Using technology to help kids in need
A unique teaching program is taking place in Panama in which high school students design and make prosthetic devices for kids. Implementing the latest in technology, students are applying classroom-learned skills while helping others. All of this is taking place at Knightsbridge Schools International located in Panama-Pacifico. Technology Teacher, Mickey Keats, administers the class.
The class, and the unique curriculum it offers, is the result of Knightsbridge participating in the e-NABLE Project, little over a year old, in which volunteers use 3D printers to create prosthetic devices for kids in need, at no cost to the recipient.
The high cost of traditional prosthetic devices has left children in need of them to face a tough question. Is incurring such a cost worth it for a device that they will quickly outgrow? Recent developments in 3D printing technology have not just rendered that question moot. They are causing a global revolution.
Mickey explains: “The class makes accurate measurements from photos sent in from all around the world.” These hi-resolution images of children missing appendages are taken with control measurements laid out in the picture. The students use a program to custom-design a device based on the person’s own proportions.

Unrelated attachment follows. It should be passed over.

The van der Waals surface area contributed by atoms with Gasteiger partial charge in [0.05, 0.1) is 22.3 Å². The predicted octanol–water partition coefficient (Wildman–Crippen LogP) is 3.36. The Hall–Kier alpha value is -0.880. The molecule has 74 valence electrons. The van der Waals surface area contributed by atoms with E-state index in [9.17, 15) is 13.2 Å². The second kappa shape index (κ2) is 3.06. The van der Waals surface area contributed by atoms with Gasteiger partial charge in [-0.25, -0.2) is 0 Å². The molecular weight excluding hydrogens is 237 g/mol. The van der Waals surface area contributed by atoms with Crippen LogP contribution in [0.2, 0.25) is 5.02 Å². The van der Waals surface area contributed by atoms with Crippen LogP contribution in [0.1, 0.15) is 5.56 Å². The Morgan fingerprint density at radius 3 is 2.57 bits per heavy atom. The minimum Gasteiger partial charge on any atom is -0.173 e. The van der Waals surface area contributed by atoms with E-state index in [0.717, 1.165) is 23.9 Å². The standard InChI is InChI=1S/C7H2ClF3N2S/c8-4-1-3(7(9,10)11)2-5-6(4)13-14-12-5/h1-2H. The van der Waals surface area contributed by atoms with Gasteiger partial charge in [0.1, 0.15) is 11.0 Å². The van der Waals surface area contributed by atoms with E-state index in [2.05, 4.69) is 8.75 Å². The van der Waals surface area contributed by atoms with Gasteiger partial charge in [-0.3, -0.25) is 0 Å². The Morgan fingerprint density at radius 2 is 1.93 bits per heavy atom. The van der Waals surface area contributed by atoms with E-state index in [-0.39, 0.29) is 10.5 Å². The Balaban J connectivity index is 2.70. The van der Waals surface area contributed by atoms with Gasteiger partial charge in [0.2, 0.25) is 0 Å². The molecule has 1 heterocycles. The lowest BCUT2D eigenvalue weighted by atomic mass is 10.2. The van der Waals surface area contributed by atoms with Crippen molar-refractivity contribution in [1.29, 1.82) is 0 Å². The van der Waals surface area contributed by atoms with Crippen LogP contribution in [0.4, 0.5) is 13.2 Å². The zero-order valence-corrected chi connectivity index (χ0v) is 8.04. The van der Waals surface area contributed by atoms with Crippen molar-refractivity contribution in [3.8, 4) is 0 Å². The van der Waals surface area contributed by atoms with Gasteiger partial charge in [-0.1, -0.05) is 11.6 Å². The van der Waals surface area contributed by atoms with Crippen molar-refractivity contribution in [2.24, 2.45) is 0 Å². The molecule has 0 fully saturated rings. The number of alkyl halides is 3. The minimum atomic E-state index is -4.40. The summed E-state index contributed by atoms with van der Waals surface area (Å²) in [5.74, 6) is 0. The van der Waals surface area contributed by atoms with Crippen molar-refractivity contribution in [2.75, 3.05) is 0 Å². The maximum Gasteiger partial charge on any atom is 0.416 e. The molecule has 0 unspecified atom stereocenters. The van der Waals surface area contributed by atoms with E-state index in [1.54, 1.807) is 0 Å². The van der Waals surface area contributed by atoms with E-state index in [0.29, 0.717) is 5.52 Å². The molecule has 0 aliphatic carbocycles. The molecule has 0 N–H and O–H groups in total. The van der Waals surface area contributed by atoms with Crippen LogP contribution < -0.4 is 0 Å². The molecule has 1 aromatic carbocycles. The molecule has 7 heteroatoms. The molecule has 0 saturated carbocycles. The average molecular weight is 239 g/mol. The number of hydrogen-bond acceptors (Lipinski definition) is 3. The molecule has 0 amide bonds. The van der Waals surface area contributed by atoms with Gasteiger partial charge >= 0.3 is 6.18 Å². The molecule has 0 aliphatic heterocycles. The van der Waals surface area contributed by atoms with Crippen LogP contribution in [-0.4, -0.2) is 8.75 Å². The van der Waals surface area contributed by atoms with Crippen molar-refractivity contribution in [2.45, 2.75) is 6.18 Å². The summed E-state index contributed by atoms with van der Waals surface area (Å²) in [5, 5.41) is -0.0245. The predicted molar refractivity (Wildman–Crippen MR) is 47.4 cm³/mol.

The measurements are sent to the States where they are processed into a software format necessary to print the hand. “For less than $50, we can give a child a prosthetic hand capable of holding and grasping things. It’s amazing,” said Mr. Keats.
Knightsbridge is the first organization in Panama to embrace this program. Their efforts are supported by Ariel Yahni and his company, Makerz (TheMakerz.com), a 3D printing shop located on Avenida Balboa. “They are the ones supporting this operation. In addition to selling the printers, they allow people to go in arrange for time to print,” said Mickey.
The printing, while revolutionary, is a relatively straightforward process. First, a program file is placed in the printer. A spool of plastic filament begins to feed through a hose while an extruder heats it up. The printer lays down one layer at a time, and “from nothing, you’ll start to see something form,” said Mr. Keats. In less than 13 minutes, the machine printed a part of a finger. More complex parts can take several hours.
Thus far, Knightsbridge students have helped over 30 persons in need around the world, people they will never meet. Mr. Keats hopes to get the word out here in town. “We haven’t had to print hands yet because we haven’t had any folks in the program from Panama,” explains Mickey.
The school has ambitious plans to be a “funnel” connecting supply and demand. The school’s staff of physical therapists is ready to help train local recipients on how to use their new limbs. Mr. Keats is reaching out to doctors and organizations throughout the country.
“To make everything perfectly and to not make mistakes is our biggest challenge,” said Lisa, a 14 year old in the 8th grade who has been an enthusiastic participant in the project. “I don’t find it difficult, though; it’s really interesting.”